2011 charquiño Albariño

Rias Baixas DO, Spain; 12.5% ABV
$6 at the Oakland, CA, store on 16 Oct.  Online for around $18

2011_charquino_AlbarinoThis wine has been around for a while at $10.  At the Oakland store, at least, it’s now $6, I presume in an effort to clear it out before the sale starts Nov 6.  The price reduction induced me to try it, and I think it’s quite good, especially at the lower price.

The floral nose of lighter yellow fruit leads to a nicely complex palate of yellow apple, light green melon / kiwi, non-perfumed white flowers, sweet wood, and a little bitter almond.  While it has a delicate balance among the flavors, and between the riper fruit and the acid, it’s quite full-flavored and has some richness of texture.  (Its style is thoroughly modern.)  After being open about 5 hours, the flavors integrated so the wine was really lovely, so although it’s quite good right after opening, you may prefer it the next day.

The flavors are consistent with the couple other Albariños I’ve tasted, but this is by far the best.

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11 thoughts on “2011 charquiño Albariño

  1. Jim Vandegriff

    Priced today at $3;99 in Eureka (less 20%), so I bought some and was able to recommend it to a friend who was shopping there as well. I generally like Albarino from Rias Baixas.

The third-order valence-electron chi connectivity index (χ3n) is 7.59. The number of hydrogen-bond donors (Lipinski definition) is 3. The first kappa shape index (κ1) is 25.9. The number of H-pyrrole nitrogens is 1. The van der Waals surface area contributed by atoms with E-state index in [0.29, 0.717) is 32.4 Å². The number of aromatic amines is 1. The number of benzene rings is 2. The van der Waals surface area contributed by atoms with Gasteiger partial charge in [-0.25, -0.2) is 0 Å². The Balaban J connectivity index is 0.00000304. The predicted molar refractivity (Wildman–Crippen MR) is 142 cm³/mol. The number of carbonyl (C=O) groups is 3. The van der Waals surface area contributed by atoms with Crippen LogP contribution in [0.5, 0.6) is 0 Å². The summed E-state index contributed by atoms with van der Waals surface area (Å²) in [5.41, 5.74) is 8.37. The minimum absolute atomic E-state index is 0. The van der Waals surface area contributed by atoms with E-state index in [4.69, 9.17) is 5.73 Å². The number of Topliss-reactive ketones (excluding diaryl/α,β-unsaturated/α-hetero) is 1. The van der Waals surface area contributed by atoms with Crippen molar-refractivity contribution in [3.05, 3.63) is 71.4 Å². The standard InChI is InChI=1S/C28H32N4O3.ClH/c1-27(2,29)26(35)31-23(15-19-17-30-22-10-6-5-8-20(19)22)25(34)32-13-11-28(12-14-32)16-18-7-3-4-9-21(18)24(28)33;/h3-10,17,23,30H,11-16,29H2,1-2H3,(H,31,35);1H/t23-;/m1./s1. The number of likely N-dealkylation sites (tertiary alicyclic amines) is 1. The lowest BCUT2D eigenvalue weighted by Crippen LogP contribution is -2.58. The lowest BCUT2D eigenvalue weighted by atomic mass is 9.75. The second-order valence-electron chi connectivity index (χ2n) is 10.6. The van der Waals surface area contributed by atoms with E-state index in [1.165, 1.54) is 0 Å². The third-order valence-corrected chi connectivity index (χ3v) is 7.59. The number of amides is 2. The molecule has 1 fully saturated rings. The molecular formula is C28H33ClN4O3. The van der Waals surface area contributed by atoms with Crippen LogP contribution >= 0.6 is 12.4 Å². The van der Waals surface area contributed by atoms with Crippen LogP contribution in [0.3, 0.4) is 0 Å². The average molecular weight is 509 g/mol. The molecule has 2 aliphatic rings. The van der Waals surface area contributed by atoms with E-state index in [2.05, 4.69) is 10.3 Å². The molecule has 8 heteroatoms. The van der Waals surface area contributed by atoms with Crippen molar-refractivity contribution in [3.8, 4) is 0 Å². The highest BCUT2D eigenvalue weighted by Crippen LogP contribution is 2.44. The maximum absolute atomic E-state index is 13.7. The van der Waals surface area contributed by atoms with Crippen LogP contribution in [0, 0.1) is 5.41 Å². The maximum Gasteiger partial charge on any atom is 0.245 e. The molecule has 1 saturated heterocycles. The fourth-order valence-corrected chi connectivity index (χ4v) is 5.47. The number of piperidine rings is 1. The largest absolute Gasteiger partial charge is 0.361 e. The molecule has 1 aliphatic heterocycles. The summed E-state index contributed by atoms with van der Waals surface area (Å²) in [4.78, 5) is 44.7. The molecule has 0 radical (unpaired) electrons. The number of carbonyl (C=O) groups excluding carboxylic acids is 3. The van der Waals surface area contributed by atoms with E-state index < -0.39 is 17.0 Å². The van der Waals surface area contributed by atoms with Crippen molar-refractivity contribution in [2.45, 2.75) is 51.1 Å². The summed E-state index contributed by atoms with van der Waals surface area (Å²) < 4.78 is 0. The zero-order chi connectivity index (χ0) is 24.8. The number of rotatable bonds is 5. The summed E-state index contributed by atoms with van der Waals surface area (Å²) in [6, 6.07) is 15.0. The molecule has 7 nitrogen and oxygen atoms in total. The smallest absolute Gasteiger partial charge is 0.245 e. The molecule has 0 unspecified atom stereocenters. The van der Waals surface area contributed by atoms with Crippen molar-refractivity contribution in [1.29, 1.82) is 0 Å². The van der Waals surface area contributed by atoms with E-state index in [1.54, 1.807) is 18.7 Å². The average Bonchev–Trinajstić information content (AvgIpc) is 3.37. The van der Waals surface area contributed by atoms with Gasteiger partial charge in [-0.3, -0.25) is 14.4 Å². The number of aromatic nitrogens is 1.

Reply
    1. BargainWhine Post author

      Yes, I couldn’t believe this was down to $4 (Richmond, CA, store). I nearly got some, but I already have a couple Sauvignon Blancs I got during the last sale I haven’t touched. They’re not the same as Albarino but I would probably pair them with similar foods.

      Reply
      1. adlerpe

        Hmmm. I could see a Portuguese vinho verde (also an Albariño, but lower alcohol than a Rias Baixas) as an SB substitute. But the Spanish Albariños are higher alcohol than the vinho verdes, and usually much more acidic. If I’m doing a white wine swap, I’m more likely to swap an Albo for an Austrian Grüner Veltliner. That opens up a different range of food pairings. Hungarian pepper/paprika-based stuff goes really well with the sharper whites, as do pork/veal/poultry schnitzels.

        Reply
  2. Seedboy

    I get some sulfur on this that takes a while to blow off (but not completely). After that it is a pretty good mouthful of white wine.

    Reply
  3. adlerpe

    Oh, fantastic! I lovelovelove Rias Baixas Albariño. For a long time, GO consistently had one or two in stock (usually Martin Codax and something else), but that dried up about four years ago. It was replaced by Austrian Grüner Veltliners (another delicious sharp-tasting white), but all that’s been gone for a year or two. Too much Pinot Grigio around, IMHO.

    I’d been eyeing the charquiño for the last several weeks, but I didn’t want to pop ten bucks. I’ll have to swing by Berkeley this evening and see if they’ve dropped the price there as well.

    Reply
  4. DrJack

    We tasted this a month ago and generally agree with your comments, although it seemed a bit heavy compared to better examples. The lower price makes it more desirable than before.

    Reply

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